If it weren't for a guitar and her love of music, Lucy Kaplansky might still be in private practice, talking to those who have various problems in life. After releasing Every Single Day in 2002, Kaplansky had some changes in her life that would shape this new album: the adoption of a child from China as well as the aftereffects of September 11 and coming to terms with the tragedy. The mix of folk, country, and pop is all over the place on this ten-track record, but her first offering is definitely that of a seasoned singer-songwriter. "I Had Something" starts off in a slightly murky, dark place but her crystal clear vocals cuts through the feeling quickly. The simplicity of the lyrics is perhaps her biggest strength, creating simple pictures with simple words. Fans of Rosanne Cash would lap this tune up, especially considering some of those who have played with Cash are on this album. Duke Levina's mandola and mandolin are a highlight here also.
From this musical jumping off point, Kaplansky goes into a softer roots pop mold during "Line in the Sand", bringing to mind Mary Chapin Carpenter and also Shawn Colvin. But for some reason, despite the lyrics that talk about terrorism and religious zealots, the tune doesn't quite work as well as it could. The dichotomy between the happy-go-lucky melody and talking about having "so much blood on all our hands" is too much for the tune to get around. Kaplansky and John Gorka lend backing harmonies to the lead for a nice finish, but it isn't enough to put it over the top. "Love Song/New York" works far better, a piano driven ditty that Natalie Merchant or Aimee Mann couldn't improve. Another bonus is the brushing of drummer Ben Whittman, which gives it a softer, adult contemporary pop groove. It also contains a very light pop flavor in the vein of Sarah McLachlan.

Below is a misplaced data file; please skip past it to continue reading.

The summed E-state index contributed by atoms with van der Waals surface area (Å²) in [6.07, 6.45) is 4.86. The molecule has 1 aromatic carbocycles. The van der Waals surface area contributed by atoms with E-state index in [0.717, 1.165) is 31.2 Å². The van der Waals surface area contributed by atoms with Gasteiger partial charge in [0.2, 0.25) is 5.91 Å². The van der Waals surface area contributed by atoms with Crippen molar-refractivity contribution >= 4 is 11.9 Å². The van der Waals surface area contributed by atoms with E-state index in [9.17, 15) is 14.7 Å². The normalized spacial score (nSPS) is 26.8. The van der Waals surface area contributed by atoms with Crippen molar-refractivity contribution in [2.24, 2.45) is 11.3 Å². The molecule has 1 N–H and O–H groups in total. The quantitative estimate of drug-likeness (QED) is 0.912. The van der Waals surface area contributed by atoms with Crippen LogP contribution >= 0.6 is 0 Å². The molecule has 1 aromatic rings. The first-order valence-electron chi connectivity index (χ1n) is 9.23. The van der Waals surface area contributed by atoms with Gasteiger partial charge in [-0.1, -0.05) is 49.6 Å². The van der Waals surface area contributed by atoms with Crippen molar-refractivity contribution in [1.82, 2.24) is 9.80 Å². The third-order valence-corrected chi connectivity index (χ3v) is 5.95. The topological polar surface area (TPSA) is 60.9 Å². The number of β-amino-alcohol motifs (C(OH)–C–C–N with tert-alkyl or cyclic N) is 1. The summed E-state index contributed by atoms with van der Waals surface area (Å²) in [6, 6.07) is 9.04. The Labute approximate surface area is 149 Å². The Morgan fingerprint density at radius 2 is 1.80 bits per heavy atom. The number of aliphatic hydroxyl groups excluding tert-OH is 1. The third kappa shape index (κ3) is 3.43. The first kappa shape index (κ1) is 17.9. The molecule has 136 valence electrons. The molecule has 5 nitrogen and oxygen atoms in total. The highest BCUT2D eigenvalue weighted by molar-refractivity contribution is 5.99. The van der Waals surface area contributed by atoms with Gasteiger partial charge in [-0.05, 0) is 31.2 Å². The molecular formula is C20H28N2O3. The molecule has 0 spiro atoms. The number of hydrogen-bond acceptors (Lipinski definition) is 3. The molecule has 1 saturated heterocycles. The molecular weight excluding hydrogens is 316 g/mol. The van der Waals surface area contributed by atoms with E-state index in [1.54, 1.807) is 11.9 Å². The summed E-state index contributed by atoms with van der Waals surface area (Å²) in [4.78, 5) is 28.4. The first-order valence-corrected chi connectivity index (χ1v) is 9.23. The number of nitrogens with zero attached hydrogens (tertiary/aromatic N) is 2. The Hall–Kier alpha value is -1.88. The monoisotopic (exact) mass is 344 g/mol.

There are several singers who can move from genre to genre with relative ease. But Kaplansky is one of the few who sounds as if she's gliding effortlessly from song to song, despite the breathy high notes of "This Is Home", which ambles along without much happening and no real need to get done in a hurry. It's the haunting quality and tone which makes it so enjoyable to listen to, again with Gorka on backing vocals, that sounds as if it could end up being five or six minutes but clocks in at four. This idle quality gets a kick in the pants with the bouncy Americana pop of "Off and Running", a perfectly timed breath of fresh air. It's rare that a track listing has such a positive effect on an album, but Kaplansky and her advisers know what works. Teeming with just enough riffs buried in the mix, there is nothing in-your-face about the song but it comes across extremely strong. Perhaps the highlight of the record is using this roots folk mode in describing the go-go, frantic city life that is the Big Apple on "Land of the Living" and the backlash some have felt for the actions of a crazed few.
After "Cowboy Singer", which talks about labels signing anyone who is good, regardless of age or genre, Kaplansky gets a bit silly on the country honk of "Hole in My Head", a tune that maybe Carlene Carter would have much more success with. Repeating lyrics and the title throughout, this lighthearted tune doesn't really go anywhere, resembling a Dire Straits or Mark Knopfler song that was a half-finished idea. She atones for it quickly with the closing one-two punch, starting with the quasi-waltz effects on the title track. Taken from the idea of an ancient Chinese belief, the song flows better than quite a few on the album. "Brooklyn Train" is another New York City vignette that vividly describes the hustle and bustle of travelling on public transit. "Safe in the body of New York again", is the closing line. A terrific album, but then again you shouldn't expect anything less.